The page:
The Alice Ferguson Foundation (AFF) is leading a project, Harnessing Our Underground Workforce: Putting Healthy Soils to Work for Maryland Agriculture, that in part aims to “Establish a cadre of leaders and practitioners in the healthy soils arena through identification of statewide cross-sectoral leaders who can engage in and influence policies and practices related to healthy soils in a productive and meaningful way.” As this goal closely aligns with the performance target of this state project, the partnership was natural. Dawson participated in one of two sessions that brought ASPs and some farmers together to learn about current work in soil health and discuss the best way forward. A full report by AFF, including recommendations, is expected for release in the spring of 2019.
6. 30 members of core group will meet in an afternoon session (following educational morning session above) to develop a plan to begin use of the soil health management self-evaluation tool with farmers. (Feb. 2018)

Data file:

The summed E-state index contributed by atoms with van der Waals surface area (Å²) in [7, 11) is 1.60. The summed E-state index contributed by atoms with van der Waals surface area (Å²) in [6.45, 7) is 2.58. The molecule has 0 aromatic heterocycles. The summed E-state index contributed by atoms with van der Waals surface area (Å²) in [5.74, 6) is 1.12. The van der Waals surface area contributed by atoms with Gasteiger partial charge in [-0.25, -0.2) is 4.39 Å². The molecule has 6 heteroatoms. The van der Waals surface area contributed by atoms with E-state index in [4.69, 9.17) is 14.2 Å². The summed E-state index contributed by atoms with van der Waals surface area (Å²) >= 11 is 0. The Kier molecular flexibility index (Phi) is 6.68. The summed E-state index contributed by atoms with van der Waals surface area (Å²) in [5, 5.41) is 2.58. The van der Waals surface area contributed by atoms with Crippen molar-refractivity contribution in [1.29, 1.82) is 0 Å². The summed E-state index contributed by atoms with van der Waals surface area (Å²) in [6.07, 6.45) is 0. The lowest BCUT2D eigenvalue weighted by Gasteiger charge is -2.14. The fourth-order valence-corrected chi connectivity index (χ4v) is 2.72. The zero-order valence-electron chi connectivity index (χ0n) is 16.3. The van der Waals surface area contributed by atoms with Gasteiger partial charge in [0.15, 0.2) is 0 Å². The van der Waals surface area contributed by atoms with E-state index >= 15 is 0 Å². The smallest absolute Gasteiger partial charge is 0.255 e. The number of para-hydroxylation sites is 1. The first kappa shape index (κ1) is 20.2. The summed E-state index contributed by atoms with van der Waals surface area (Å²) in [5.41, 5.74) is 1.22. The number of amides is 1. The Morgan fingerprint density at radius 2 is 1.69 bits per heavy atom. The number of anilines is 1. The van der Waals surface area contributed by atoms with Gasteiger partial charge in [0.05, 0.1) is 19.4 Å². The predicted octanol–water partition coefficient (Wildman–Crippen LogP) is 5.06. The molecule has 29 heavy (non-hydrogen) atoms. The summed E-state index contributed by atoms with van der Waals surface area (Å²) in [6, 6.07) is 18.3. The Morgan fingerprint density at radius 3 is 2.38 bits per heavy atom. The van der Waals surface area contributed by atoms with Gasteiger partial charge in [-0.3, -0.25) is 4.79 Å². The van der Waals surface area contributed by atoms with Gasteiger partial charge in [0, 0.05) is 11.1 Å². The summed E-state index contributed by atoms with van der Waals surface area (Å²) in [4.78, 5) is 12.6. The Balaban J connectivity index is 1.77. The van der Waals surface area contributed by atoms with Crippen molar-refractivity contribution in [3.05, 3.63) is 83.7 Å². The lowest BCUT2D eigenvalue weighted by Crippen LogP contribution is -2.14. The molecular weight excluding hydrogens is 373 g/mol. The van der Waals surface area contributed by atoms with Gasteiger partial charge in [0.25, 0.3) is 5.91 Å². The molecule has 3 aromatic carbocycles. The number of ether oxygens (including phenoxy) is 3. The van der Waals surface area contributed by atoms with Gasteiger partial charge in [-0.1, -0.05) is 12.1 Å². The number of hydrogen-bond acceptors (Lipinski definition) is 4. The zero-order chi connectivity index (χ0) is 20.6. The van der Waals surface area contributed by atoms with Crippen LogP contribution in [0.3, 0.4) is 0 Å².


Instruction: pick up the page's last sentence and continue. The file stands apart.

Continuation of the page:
While the meetings discussed above (Milestone 5) did include facilitated discussions, there was no time for the topic of the self-evaluation tool. The plan for the tool will be developed and realized in year 2 of the project.
7. 10 interested members of the core group form a committee led by the state coordinator to track usage of the self-evaluation tool and provide support to ASPs in promoting and using the tool. Existing members of the Cover Crop Initiative NESARE Partnership Grant project will be invited to join first. (Feb. 2018-Sep. 2018)